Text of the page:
• Water is clean, safe and secure
  • Risks to Canadians, their health and their environment from air pollutants and greenhouse gas emissions are reduced
  • Canadians adopt sustainable consumption and production approaches
  • Canadians adopt approaches that ensure the sustainable use and management of natural capital and working landscape
  • Revitalization of the Toronto Waterfront
  • Harbourfront Corporation

Through Orders in Council effective October 30th, 2008, the responsibility for matters relating to the activities of the federal government with respect to the Toronto Waterfront Revitalization Initiative (TWRI) and Harbourfront Centre (HC) was transferred from the Minister of the Environment to the Minister of Finance. Although powers and duties were assumed by the Department of Finance during part of the fiscal year, funding authority remained with Environment Canada for the entire exercise period. As such, Environment Canada is responsible to report TWRI and HC program spending within its 2008-2009 Financial Statements.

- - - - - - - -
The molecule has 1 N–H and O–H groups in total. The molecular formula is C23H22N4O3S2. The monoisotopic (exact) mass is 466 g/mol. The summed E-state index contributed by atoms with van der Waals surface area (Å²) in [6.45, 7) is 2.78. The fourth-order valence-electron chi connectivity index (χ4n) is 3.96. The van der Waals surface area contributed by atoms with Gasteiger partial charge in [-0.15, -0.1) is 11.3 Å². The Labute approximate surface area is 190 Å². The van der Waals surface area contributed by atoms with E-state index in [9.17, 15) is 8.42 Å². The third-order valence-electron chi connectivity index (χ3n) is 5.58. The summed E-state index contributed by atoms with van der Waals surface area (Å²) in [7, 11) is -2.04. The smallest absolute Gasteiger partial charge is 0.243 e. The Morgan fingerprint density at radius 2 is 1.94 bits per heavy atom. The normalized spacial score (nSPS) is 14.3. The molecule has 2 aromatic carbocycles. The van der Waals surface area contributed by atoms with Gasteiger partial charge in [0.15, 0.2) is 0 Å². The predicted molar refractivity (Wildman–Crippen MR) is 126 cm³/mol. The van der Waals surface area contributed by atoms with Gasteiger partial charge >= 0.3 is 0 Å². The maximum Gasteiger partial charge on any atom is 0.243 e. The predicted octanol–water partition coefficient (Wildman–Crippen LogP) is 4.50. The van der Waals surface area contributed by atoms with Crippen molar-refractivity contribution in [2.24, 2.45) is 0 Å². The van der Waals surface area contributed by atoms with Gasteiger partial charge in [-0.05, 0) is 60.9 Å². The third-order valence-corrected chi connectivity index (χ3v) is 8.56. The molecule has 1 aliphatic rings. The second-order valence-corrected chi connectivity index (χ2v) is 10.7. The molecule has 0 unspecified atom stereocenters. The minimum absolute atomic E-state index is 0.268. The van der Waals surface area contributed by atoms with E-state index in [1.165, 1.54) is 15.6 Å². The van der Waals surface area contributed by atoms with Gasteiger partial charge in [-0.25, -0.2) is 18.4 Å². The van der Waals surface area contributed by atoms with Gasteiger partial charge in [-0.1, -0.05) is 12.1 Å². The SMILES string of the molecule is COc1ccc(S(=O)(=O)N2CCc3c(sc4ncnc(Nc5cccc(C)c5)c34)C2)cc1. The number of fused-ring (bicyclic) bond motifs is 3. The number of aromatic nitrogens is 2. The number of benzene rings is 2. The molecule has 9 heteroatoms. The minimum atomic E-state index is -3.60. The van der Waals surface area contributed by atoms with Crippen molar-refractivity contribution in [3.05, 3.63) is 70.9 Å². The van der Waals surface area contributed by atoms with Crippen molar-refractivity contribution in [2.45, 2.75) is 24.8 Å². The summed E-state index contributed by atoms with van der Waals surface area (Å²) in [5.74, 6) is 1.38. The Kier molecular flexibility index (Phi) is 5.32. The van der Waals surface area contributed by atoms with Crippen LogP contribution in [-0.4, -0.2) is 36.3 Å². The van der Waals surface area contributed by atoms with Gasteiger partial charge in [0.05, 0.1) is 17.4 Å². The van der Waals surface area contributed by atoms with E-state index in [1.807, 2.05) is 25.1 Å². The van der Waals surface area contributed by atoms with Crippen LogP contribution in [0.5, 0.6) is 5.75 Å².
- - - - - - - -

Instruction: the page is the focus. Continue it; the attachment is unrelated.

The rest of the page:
Conversely, also by Order in Council, the Mackenzie Gas Project was transferred to the Minister of the Environment from the Minister of Industry and will be reported under that Department this fiscal year.

In addition, Environment Canada has authority under numerous pieces of legislation which affect how the department operates. The most significant Acts are as follows:

  • Antarctic Environmental Protection Act
  • Canada Water Act
  • Canada Wildlife Act
  • Canadian Environment Week Act
  • Canadian Environmental Assessment Act
  • Canadian Environmental Protection Act, 1999
  • Department of the Environment Act
  • Fisheries Act (Sections 36-42)
  • International River Improvements Act
  • Migratory Birds Convention Act, 1994
  • National Wildlife Week Act
  • Species at Risk Act